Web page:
Category Archives: PharmD Preparation

PharmCAS: Pharmacy School Application Process

What is PharmCAS?

PharmCAS is an application that allows students interested in PharmD Programs to complete a single application sent to multiple pharmacy schools for those schools that utilize the PharmCAS application system.  You may have to check the requirements of your school to ensure they use PharmCAS, in addition to other needs the school may require. Applicants for the course must meet all the requirements in order to complete the application. Some of these requirements may include the following:

  • Completing the appropriate pre-requisites required to apply for pharmacy school.
  • Earning the minimum required cumulative grade point average.
  • Having attended an accredited two or four year institution.
  • Meeting all requirements for the course equivalences.

How do you use PharmCAS?

To use the Pharmacy College Application Service (PharmCAS), create your PharmCAS account. Read and understand all the PharmCAS instructions before applying for your desired PharmD Program. Go through the online step-to-step checklist to see what’s needed.

The PharmCAS office requires you to submit all your official transcripts to consider your application. Find the PharmCAS Transcript Request Form in the PharmCAS website. It allows you to arrange all your transcripts and upload them before the deadline. If you don’t want your application processing delayed, submit all your transcripts in time.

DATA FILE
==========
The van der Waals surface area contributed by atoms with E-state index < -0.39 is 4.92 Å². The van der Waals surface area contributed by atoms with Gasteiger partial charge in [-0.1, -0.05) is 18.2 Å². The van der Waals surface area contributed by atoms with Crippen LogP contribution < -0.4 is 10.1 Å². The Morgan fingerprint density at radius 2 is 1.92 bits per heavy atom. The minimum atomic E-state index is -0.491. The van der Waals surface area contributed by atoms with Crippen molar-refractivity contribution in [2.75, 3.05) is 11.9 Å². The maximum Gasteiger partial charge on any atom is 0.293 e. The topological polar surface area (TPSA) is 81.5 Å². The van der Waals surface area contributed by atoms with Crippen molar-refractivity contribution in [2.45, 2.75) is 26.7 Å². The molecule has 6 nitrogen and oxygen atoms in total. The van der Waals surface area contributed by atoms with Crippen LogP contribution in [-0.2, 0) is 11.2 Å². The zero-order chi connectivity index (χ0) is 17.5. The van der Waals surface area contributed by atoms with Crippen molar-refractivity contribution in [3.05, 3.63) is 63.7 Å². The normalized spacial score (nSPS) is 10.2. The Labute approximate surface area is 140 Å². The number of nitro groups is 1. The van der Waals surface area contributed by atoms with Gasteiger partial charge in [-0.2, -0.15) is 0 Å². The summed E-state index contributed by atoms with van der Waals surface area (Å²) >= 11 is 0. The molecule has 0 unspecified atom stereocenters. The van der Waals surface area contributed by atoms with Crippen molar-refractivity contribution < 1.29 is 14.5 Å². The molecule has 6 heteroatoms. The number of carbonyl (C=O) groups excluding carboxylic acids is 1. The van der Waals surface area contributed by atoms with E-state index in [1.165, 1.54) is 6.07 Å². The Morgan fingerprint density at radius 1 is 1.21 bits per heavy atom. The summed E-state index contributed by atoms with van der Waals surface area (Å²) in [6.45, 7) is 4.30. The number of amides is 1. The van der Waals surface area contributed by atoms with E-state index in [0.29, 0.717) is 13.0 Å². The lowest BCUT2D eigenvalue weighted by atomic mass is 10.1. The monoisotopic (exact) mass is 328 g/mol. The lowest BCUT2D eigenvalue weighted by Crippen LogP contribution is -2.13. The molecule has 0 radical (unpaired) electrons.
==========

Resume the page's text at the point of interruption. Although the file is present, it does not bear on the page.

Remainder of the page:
Schools that use PharmCAS are available in the directory. You may want to choose a school that’s close to your residence. Choose a pharmacy school that suits your choice of environment, courses offered and other school-specific requirements. Some schools have additional requirements, besides the basic ones for every PharmCAS applicant. For instance, some require you to present TOEFL and PCAT test scores to PharmCAS directly. When choosing your pharmacy school, check out for all the additional requirements and submit all the requirements as outlined on their websites.

PharmCAS fees and deadlines

  • Fees:

Once you’ve submitted your PharmCAS application, you need to complete payments. PharmCAS accepts the following payment options:

  • Visa
  • Mastercard
  • American Express
  • Money order

Cash, personal checks and money orders that cannot be drawn from U.S banks are rejected.

Payments differ depending on the number of schools you want to consider your PharmCAS application. As the number of schools increases, the fee payable increases as enlisted on the fee schedule. It’s prudent to send your payments in time. PharmCAS does not process applications that have not cleared payments.

If you want to withdraw your application, keep in mind that you’ll not be refunded the application fee. All application fees are non-refundable.

  • Deadlines:

You must submit your application before the deadlines as stipulated by each pharmacy school. In case you miss your school’s deadline, contact your pharmacy degree program for an extension. PharmCAS does not extend deadlines for applicants. It only processes late applications when notified by the school’s degree program.